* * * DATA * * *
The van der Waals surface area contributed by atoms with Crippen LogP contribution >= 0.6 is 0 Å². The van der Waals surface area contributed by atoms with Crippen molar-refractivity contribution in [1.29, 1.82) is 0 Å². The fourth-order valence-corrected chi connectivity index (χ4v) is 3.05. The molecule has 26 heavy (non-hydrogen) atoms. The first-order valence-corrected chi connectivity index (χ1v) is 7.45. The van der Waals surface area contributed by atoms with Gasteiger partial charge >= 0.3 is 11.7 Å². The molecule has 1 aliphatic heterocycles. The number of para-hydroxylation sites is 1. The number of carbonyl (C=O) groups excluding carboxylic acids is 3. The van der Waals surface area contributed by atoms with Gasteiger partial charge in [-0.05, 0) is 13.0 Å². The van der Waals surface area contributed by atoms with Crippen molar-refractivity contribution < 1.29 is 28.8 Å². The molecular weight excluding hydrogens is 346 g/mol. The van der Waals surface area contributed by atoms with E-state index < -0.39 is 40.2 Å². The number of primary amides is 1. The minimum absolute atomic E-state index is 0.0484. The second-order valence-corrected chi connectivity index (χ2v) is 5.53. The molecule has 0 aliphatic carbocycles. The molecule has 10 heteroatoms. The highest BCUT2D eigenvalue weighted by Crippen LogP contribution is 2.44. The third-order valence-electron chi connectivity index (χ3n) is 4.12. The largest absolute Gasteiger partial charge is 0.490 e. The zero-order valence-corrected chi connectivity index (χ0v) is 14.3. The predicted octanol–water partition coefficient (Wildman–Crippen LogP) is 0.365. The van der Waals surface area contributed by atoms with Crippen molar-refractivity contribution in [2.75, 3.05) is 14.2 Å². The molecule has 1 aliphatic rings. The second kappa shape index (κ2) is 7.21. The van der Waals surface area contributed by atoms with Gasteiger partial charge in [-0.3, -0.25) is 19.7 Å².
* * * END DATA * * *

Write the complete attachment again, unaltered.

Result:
The van der Waals surface area contributed by atoms with Crippen LogP contribution >= 0.6 is 0 Å². The van der Waals surface area contributed by atoms with Crippen molar-refractivity contribution in [1.29, 1.82) is 0 Å². The fourth-order valence-corrected chi connectivity index (χ4v) is 3.05. The molecule has 26 heavy (non-hydrogen) atoms. The first-order valence-corrected chi connectivity index (χ1v) is 7.45. The van der Waals surface area contributed by atoms with Gasteiger partial charge >= 0.3 is 11.7 Å². The molecule has 1 aliphatic heterocycles. The number of para-hydroxylation sites is 1. The number of carbonyl (C=O) groups excluding carboxylic acids is 3. The van der Waals surface area contributed by atoms with Gasteiger partial charge in [-0.05, 0) is 13.0 Å². The van der Waals surface area contributed by atoms with Crippen molar-refractivity contribution < 1.29 is 28.8 Å². The molecular weight excluding hydrogens is 346 g/mol. The van der Waals surface area contributed by atoms with E-state index < -0.39 is 40.2 Å². The number of primary amides is 1. The minimum absolute atomic E-state index is 0.0484. The second-order valence-corrected chi connectivity index (χ2v) is 5.53. The molecule has 0 aliphatic carbocycles. The molecule has 10 heteroatoms. The highest BCUT2D eigenvalue weighted by Crippen LogP contribution is 2.44. The third-order valence-electron chi connectivity index (χ3n) is 4.12. The largest absolute Gasteiger partial charge is 0.490 e. The zero-order valence-corrected chi connectivity index (χ0v) is 14.3. The predicted octanol–water partition coefficient (Wildman–Crippen LogP) is 0.365. The van der Waals surface area contributed by atoms with Crippen molar-refractivity contribution in [2.75, 3.05) is 14.2 Å². The molecule has 1 aliphatic rings. The second kappa shape index (κ2) is 7.21. The van der Waals surface area contributed by atoms with Gasteiger partial charge in [-0.3, -0.25) is 19.7 Å².